LNG and Russia’s Shifting Gas Strategy

LNG and Russia’s Shifting Gas Strategy

When Russian Prime Minister Vladimir Putin invited Western energy companies to help develop natural gas fields in Siberia's Yamal Peninsula in late September, many Western observers viewed it as an admission of defeat. After years of increasing state involvement in the upstream of the Russian hydrocarbon sector, a collapse in the price of oil had pushed Moscow to reconsider its adversarial relations with private investors -- foreign and domestic alike. While there is some truth to this interpretation, it ignores a more important narrative that emerged from the meeting at the Siberian frontier town of Salekhard about Russia's shifting attention toward liquefied natural gas (LNG).

Russia's natural gas resources form the backbone of its domestic economy and represent a major factor in its foreign policy. With the world's largest natural gas reserves, Russia manages to both subsidize domestic gas consumption and export large quantities to Europe by way of pipelines. About one-fourth of EU gas demand is sourced from Russia, and individual countries in Central and Eastern Europe often source their entire gas demand from their eastern neighbor.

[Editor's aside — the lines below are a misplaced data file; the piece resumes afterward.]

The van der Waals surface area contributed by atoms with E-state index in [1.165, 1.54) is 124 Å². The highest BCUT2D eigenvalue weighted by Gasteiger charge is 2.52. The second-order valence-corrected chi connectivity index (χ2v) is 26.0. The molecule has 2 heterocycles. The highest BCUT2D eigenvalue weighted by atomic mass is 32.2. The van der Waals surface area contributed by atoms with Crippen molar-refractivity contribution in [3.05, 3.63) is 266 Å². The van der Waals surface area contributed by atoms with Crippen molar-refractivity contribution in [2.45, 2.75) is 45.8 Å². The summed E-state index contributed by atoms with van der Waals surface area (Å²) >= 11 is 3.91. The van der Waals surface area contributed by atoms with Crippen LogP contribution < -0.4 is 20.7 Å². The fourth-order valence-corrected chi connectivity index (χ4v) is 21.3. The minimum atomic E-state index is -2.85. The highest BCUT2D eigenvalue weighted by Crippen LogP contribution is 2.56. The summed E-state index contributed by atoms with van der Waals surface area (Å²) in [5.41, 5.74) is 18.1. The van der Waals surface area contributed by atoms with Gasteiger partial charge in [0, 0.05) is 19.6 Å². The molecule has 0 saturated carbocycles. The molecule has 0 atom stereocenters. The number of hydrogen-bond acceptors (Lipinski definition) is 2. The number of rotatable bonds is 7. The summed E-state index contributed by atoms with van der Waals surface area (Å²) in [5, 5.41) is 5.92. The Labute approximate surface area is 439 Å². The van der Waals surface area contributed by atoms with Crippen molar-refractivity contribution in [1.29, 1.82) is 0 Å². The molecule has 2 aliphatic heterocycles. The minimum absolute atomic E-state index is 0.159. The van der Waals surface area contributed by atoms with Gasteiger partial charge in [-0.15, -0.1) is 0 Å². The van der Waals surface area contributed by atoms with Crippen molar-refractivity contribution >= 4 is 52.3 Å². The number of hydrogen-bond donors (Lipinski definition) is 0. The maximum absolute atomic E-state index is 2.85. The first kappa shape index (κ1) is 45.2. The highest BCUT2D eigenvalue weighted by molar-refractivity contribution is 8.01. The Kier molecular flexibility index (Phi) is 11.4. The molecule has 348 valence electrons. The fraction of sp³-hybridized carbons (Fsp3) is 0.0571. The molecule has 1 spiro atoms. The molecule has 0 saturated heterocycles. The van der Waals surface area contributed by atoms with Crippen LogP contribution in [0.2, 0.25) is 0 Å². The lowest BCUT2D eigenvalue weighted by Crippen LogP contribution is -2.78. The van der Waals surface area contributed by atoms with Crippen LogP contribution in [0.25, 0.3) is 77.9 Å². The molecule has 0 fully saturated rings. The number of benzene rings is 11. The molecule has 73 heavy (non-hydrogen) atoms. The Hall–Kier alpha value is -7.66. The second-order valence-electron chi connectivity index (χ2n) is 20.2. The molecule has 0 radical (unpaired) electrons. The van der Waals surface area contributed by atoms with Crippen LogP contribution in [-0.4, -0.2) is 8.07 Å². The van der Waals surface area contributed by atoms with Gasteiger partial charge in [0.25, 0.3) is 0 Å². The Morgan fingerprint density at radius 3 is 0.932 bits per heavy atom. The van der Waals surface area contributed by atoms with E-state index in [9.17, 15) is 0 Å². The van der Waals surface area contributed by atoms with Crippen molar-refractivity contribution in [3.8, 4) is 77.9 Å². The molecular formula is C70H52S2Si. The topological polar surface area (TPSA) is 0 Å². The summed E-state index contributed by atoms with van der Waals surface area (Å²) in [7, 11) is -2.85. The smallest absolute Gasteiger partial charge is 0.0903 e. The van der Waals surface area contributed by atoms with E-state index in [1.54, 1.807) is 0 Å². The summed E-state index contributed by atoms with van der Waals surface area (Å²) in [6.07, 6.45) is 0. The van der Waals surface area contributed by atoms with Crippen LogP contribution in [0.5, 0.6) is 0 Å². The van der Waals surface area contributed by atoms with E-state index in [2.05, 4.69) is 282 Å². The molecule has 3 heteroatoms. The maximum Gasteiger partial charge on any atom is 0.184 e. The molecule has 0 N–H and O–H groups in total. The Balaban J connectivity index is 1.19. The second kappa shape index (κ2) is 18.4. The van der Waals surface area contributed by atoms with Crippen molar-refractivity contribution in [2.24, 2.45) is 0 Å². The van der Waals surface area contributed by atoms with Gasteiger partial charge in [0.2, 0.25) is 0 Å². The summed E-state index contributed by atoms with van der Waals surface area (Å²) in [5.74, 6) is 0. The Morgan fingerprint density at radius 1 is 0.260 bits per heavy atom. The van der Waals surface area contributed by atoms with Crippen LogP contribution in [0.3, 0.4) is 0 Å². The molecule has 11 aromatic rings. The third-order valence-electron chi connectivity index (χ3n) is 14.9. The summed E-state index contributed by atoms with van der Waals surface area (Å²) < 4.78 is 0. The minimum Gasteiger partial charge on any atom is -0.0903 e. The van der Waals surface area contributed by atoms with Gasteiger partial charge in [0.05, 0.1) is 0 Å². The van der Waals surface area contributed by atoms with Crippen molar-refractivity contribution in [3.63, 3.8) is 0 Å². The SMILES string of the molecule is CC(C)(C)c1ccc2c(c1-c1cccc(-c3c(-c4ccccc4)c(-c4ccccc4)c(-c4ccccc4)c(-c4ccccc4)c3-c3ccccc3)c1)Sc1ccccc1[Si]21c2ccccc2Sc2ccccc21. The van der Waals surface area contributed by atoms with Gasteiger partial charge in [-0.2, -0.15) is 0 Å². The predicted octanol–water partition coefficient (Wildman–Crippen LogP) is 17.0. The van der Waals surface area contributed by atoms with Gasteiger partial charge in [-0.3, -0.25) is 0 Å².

Because natural gas is just that -- a gas -- its transportation has long relied on pipelines, with long-term contracts fixing the amount sold and purchased, and the price indexed to that of oil. These contracts were initially justified by the enormous capital expenditures required to develop new gas fields and build expensive long-distance pipelines.

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